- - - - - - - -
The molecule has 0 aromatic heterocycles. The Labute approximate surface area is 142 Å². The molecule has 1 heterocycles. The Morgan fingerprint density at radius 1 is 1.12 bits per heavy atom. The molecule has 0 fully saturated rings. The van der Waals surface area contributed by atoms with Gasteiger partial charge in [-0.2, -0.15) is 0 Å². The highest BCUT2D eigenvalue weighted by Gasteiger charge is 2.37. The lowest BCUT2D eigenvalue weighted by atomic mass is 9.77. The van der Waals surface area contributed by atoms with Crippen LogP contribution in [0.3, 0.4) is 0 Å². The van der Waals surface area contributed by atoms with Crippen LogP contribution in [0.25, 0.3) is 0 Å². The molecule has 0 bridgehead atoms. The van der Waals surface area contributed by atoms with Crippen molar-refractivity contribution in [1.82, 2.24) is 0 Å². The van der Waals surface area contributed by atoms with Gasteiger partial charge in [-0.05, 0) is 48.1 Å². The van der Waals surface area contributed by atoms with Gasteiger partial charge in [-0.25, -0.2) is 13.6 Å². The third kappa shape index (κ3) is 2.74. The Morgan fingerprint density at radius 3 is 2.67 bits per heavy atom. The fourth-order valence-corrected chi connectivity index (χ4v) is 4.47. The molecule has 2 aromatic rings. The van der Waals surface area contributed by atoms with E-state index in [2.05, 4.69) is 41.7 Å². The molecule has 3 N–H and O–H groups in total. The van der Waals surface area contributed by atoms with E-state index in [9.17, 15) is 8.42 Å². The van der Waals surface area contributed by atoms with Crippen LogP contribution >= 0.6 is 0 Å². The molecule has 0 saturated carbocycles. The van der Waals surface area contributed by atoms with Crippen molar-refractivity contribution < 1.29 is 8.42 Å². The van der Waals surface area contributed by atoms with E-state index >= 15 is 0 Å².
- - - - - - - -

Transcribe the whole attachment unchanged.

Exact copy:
The molecule has 0 aromatic heterocycles. The Labute approximate surface area is 142 Å². The molecule has 1 heterocycles. The Morgan fingerprint density at radius 1 is 1.12 bits per heavy atom. The molecule has 0 fully saturated rings. The van der Waals surface area contributed by atoms with Gasteiger partial charge in [-0.2, -0.15) is 0 Å². The highest BCUT2D eigenvalue weighted by Gasteiger charge is 2.37. The lowest BCUT2D eigenvalue weighted by atomic mass is 9.77. The van der Waals surface area contributed by atoms with Crippen LogP contribution in [0.3, 0.4) is 0 Å². The van der Waals surface area contributed by atoms with Crippen LogP contribution in [0.25, 0.3) is 0 Å². The molecule has 0 bridgehead atoms. The van der Waals surface area contributed by atoms with Crippen molar-refractivity contribution in [1.82, 2.24) is 0 Å². The van der Waals surface area contributed by atoms with Gasteiger partial charge in [-0.05, 0) is 48.1 Å². The van der Waals surface area contributed by atoms with Gasteiger partial charge in [-0.25, -0.2) is 13.6 Å². The third kappa shape index (κ3) is 2.74. The Morgan fingerprint density at radius 3 is 2.67 bits per heavy atom. The fourth-order valence-corrected chi connectivity index (χ4v) is 4.47. The molecule has 2 aromatic rings. The van der Waals surface area contributed by atoms with E-state index in [2.05, 4.69) is 41.7 Å². The molecule has 3 N–H and O–H groups in total. The van der Waals surface area contributed by atoms with E-state index in [9.17, 15) is 8.42 Å². The van der Waals surface area contributed by atoms with Crippen LogP contribution >= 0.6 is 0 Å². The molecule has 0 saturated carbocycles. The van der Waals surface area contributed by atoms with Crippen molar-refractivity contribution < 1.29 is 8.42 Å². The van der Waals surface area contributed by atoms with E-state index >= 15 is 0 Å².